Letters to the Editor: 06.07.18
June 3, 2018
The Retreat would not be where it is today without the thoughtfulness and quiet generosity of Ben Krupinski. I know there are many other nonprofits in our community who feel the same way. While Ben was known professionally for his superior construction projects, there were many projects that he gifted to community organizations without wanting any recognition (we tried).
When Ben and his wonderful staff, led by Ray Harden, renovated the shelter, Ben always had a concern for all the children that were there. Ben, with the generosity of others, rebuilt and expanded our shelter and donated so much in terms of labor and materials and his personal involvement. Without Ben’s generosity and leadership, we would not have been able to improve and enhance the shelter.
Ben has had a huge impact on our community and East Hampton is so fortunate to have community leaders like Ben who lead in their own way and partner with nonprofits.
This year, Ben donated the renovations to our administrative offices at 13 Goodfriend Drive. As a result, we can spend our funds on services and programs.
Our hearts go out to the Krupinski family and the family of the pilot, Jon Dollard. Ben’s lasting impact on this community and his loving nature will be remembered by us all.
LORETTA K. DAVIS
June 3, 2018
“Cowards die many times before their death,” Caesar tells Calpurnia, but “the valiant never taste death but once.”
This line from Shakespeare’s “Julius Caesar” has resonated with me since the shocking and devastating news of Saturday’s plane crash in Amagansett, which took the lives of Bonnie and Ben Krupinski, their grandson, Will, and fellow East Ender, pilot Jon Dillard.
Bonnie and Ben were as fearless as they were kind, unflappable as they were generous. Any eulogy I might write pales in comparison to the outsize legacy that they built literally, from homes to cultural institutions to companies that provide so many their livelihood in this community. Just as they leave a proud legacy in our town, those of us who had the good fortune to know them personally will forever treasure the gift of their kindness and friendship. I will always hold them in my heart.
The tragedy is only compounded by the cruel loss of two others aboard their plane, who left us many decades too soon. Will and Mr. Dillard depart with lives and dreams and untold accomplishments yet to be fulfilled. We pray for them, and for all the families affected by Saturday’s tragic accident.
I mourn my friends Bonnie and Ben. I will honor their memory by always seeking to emulate their shining legacy of civic engagement, philanthropy, generosity, and kindness. Here’s to the lives of two great souls who lived life with gusto and with honor! We will miss you always.
June 3, 2018
A blanket of grief descended on all of East Hampton with the tragic and terrifying plane crash that claimed the lives of Bonnie and Ben Krupinski, their cherished grandson, and the pilot of their plane off Indian Wells.
The Krupinskis were a wonderful success story of local kids who made good. They take with them a work ethic and local sensibility that are irreplaceable. It is so difficult to process, to lose so much so quickly — a great disturbance in the kinship of community that links us together. It is as disorienting as it is devastating, as if our world is somehow off its axis.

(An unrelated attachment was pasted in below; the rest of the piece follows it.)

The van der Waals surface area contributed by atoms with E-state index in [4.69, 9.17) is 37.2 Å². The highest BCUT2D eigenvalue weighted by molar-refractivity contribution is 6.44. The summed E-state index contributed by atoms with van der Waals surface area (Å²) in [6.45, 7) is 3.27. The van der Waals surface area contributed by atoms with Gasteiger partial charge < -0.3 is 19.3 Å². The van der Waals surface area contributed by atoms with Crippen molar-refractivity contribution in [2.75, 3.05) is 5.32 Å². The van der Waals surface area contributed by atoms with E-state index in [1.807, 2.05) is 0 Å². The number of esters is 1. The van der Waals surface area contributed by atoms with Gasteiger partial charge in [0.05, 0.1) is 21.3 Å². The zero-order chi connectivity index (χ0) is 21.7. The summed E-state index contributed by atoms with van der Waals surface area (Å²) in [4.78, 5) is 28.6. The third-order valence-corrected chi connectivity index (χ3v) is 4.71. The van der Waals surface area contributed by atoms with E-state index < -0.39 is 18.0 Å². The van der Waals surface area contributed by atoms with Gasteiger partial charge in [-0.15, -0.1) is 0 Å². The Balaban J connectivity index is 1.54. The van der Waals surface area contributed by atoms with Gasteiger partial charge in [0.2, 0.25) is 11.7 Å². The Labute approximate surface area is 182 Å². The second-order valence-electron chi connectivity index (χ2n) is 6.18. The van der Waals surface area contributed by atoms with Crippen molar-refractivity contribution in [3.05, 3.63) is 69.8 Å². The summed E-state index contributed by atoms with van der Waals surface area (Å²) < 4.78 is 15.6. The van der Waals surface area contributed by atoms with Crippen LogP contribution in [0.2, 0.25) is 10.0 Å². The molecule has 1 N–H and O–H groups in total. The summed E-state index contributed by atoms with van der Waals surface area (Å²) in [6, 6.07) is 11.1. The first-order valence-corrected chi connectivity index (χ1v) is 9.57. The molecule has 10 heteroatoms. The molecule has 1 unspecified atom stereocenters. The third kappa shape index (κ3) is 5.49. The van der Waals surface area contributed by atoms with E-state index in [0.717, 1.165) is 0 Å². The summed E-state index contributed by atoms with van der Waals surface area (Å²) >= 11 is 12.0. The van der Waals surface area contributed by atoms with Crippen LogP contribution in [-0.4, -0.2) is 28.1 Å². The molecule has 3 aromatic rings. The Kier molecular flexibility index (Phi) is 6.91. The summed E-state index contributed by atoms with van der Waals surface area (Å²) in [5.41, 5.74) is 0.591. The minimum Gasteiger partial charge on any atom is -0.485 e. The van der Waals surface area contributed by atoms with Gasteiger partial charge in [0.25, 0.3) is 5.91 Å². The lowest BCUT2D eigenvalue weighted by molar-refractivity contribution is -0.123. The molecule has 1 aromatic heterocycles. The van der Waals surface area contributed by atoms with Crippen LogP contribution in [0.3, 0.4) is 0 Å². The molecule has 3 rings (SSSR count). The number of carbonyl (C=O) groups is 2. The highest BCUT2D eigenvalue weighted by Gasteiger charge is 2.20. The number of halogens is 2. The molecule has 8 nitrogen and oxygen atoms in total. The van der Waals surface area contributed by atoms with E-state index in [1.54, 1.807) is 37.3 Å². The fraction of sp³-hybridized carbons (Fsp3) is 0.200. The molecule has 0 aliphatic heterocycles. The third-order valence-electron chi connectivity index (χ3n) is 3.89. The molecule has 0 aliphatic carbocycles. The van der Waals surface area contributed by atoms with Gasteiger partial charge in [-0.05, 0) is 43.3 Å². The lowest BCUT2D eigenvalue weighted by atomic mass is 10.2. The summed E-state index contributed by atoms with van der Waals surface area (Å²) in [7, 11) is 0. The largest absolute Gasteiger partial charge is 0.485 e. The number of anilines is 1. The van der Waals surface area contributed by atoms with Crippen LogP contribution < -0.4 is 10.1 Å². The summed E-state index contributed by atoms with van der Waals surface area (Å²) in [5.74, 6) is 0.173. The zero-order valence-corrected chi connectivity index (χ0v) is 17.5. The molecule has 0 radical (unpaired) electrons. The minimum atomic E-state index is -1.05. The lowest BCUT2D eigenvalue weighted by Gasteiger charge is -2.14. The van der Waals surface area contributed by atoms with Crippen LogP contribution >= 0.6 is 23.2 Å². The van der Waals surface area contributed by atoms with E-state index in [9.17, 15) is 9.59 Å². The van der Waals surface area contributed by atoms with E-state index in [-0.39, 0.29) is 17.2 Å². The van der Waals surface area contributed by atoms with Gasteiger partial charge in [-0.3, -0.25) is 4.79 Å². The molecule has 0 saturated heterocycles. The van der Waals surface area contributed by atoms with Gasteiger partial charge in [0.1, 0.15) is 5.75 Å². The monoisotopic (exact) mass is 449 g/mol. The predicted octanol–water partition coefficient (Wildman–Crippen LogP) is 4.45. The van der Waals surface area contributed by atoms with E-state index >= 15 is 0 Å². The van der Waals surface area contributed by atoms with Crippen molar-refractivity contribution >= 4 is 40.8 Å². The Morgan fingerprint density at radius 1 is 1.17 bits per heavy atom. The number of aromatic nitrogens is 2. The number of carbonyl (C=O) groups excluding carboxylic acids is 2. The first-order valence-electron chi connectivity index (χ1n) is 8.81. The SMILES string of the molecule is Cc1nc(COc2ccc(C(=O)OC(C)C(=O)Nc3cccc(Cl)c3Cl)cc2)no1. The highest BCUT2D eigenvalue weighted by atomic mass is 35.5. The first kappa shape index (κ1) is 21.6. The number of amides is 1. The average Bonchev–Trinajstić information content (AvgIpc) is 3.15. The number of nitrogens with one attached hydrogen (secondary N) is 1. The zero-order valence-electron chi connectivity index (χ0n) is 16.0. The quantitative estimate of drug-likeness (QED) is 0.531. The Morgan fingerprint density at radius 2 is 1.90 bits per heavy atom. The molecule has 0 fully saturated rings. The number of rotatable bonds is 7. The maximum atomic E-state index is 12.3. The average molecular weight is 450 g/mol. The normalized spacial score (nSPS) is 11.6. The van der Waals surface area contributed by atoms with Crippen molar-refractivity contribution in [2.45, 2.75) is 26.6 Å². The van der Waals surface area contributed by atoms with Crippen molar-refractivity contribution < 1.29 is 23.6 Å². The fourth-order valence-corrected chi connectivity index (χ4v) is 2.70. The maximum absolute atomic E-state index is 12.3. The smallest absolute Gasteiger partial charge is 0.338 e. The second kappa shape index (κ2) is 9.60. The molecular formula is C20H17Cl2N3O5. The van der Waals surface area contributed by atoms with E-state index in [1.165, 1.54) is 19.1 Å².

I worked with Bonnie on the East Hampton Town Business Committee. She was kind, intelligent, a savvy businesswoman, was well respected for her abilities, and was equally respectful of differing opinions. It was a pleasure to work with her. The generosity that she and Ben demonstrated by their many, many acts of extraordinary philanthropy and benevolence to this community were rooted in their love for East Hampton and the people who live here. They really shared their wealth and success.
I’m heartsick over this and send my deepest condolences to the Bistrian and Krupinski families at this catastrophic loss. Small comfort in their bereavement, but I hope they know that the entire community grieves with them.
June 3, 2018
The news yesterday of the tragic deaths of Bonnie and Ben Krupinski, their pilot, and the unspeakable loss of a young grandson rocks us all profoundly. There is nothing more awful than the loss of a child. My heart breaks for their family.
I worked with Bonnie for several years as a fellow member of the airport management advisory committee. Although we were perceived by some to be on “opposite sides,” she an advocate for the airport, me an advocate for those affected by noise, we developed over time a very cordial and cooperative relationship. We agreed far more often than not, because, above all, she wanted things to work for everyone.
Bonnie was smart, funny, pragmatic, gracious, and always, always civil, no matter how hot the subject. She cared deeply about the welfare of East Hampton, where both she and Ben grew up and stayed to build their lives. As long as I have been here, they were, almost literally, pillars of this community.
To say that they will be missed does not scratch the surface. East Hampton is unimaginable to me without the Krupinskis.
Fly high above the stars,
my dear friend
You are free
No more suffering
No more sadness
Just beauty, peace
and eternal love
Your kind heart,
and quiet humor
will be greatly missed
Done So Much
June 3, 2018
To the Editor,
When I heard the news I just stopped cold. A great family that has done so much for the people of the community.
When I told him the food pantry was running short, he took care of it right away. He helped St Luke’s and many others — always quietly, the mark of a true gentleman.